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Author Topic: Coptic Orthodox Church and capital punishment  (Read 2244 times) Average Rating: 0
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deusveritasest
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« on: May 18, 2010, 08:27:23 PM »

Can anyone confirm whether or not this teaching is reflective of the COC in general?:

http://www.suscopts.org/q&a/index.php?qid=32&catid=61
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minasoliman
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« Reply #1 on: May 18, 2010, 10:34:37 PM »

In general, I don't know.  I know this is an acceptable view though, just as the rejection of capital punishment is also an acceptable view.  This particular bishop happens to support it.  I've met many Copts (I personally haven't met a bishop though) who are against it.

If anything, I believe HG Bishop Youssef's view might also be a patristic one as well, but I'm not all too sure about that.
« Last Edit: May 18, 2010, 10:36:13 PM by minasoliman » Logged

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deusveritasest
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« Reply #2 on: May 18, 2010, 11:24:04 PM »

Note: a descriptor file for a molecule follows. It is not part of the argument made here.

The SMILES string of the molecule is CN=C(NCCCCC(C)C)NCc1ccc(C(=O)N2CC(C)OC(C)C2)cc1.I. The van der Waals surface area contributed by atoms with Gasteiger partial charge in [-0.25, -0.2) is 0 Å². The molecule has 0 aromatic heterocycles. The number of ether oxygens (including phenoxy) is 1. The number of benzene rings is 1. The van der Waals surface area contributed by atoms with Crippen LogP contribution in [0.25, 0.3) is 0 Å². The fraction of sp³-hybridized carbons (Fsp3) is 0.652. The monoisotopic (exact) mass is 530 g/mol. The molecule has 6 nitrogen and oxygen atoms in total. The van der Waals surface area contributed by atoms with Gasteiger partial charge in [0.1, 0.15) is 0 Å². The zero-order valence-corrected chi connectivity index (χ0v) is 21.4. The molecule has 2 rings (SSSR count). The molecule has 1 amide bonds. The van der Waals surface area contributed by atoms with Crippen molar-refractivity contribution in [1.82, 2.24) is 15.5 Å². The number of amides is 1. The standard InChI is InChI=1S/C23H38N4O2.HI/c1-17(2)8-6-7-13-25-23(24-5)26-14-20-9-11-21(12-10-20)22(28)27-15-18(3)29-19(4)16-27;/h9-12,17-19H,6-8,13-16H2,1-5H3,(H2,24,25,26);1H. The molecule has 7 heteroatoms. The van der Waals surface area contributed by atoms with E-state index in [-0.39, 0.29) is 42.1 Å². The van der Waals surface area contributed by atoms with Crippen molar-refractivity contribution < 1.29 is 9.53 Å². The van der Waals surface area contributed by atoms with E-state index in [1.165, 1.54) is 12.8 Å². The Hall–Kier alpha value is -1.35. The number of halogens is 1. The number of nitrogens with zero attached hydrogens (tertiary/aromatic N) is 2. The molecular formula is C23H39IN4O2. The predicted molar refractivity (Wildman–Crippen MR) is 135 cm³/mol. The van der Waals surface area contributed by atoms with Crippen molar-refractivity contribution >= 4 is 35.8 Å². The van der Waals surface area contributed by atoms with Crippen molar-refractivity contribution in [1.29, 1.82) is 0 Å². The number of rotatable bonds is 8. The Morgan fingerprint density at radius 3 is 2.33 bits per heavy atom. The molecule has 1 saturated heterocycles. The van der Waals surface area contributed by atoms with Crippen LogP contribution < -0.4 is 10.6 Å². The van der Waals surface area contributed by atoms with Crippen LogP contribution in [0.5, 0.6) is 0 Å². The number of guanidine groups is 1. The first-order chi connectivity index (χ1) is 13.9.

Is there no generally accepted view, particularly among the bishops?
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minasoliman
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« Reply #3 on: May 19, 2010, 12:35:57 AM »

Is there no generally accepted view, particularly among the bishops?

To be honest, I don't know.  I don't expect there be a generally accepted view, as neither view is considered wrong by the Church.
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« Reply #4 on: August 14, 2010, 08:03:19 AM »

It is my fundamentalist roots that have largely directed me to oppose capital punishment. I know this will seem ironic as apparently the majority of fundamentalist Protestants support CP. My reason is thus: I believe the world is divided among two groups, the saved and the lost. A penitent and truly remorseful murderer (a sheep) will never kill again and should receive some leniency (in the form of a long prison sentence). Meanwhile a murderer with no remorse whatsoever will surely stand before an angry God at judgment. I for one do not want to 'force God's hand' as it were, but allow the condemned the full time that God has allotted for him or her to see the wickedness of their ways.
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« Reply #5 on: August 14, 2010, 08:27:52 AM »

There is a very interesting series of podcasts on this topic on ancient faith radio. It doesn't convince me one way or the other but is interesting and explores the patristics.

Generally I see no reason why bishops should agree on many things. I think that you often demand uniformity where it is not required at all.
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« Reply #6 on: August 15, 2010, 10:19:12 PM »

I never indicated that I in any way required uniformity in this matter.
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